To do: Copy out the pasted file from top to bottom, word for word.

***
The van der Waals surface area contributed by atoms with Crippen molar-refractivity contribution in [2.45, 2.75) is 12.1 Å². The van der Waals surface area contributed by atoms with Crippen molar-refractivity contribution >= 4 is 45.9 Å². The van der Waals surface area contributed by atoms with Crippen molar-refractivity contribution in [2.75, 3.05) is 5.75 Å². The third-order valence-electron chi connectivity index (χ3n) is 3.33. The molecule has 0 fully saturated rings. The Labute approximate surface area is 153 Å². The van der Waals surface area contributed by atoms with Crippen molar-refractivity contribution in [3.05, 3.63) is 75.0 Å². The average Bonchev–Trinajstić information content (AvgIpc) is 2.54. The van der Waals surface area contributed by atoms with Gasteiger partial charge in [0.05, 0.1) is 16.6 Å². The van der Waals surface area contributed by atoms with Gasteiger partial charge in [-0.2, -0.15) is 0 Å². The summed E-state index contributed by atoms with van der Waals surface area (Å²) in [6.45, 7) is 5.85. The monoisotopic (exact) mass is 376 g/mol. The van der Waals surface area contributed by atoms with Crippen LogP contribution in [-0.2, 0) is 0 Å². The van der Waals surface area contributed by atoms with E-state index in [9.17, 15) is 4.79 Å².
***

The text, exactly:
The van der Waals surface area contributed by atoms with Crippen molar-refractivity contribution in [2.45, 2.75) is 12.1 Å². The van der Waals surface area contributed by atoms with Crippen molar-refractivity contribution >= 4 is 45.9 Å². The van der Waals surface area contributed by atoms with Crippen molar-refractivity contribution in [2.75, 3.05) is 5.75 Å². The third-order valence-electron chi connectivity index (χ3n) is 3.33. The molecule has 0 fully saturated rings. The Labute approximate surface area is 153 Å². The van der Waals surface area contributed by atoms with Crippen molar-refractivity contribution in [3.05, 3.63) is 75.0 Å². The average Bonchev–Trinajstić information content (AvgIpc) is 2.54. The van der Waals surface area contributed by atoms with Gasteiger partial charge in [0.05, 0.1) is 16.6 Å². The van der Waals surface area contributed by atoms with Gasteiger partial charge in [-0.2, -0.15) is 0 Å². The summed E-state index contributed by atoms with van der Waals surface area (Å²) in [6.45, 7) is 5.85. The monoisotopic (exact) mass is 376 g/mol. The van der Waals surface area contributed by atoms with Crippen LogP contribution in [-0.2, 0) is 0 Å². The van der Waals surface area contributed by atoms with E-state index in [9.17, 15) is 4.79 Å².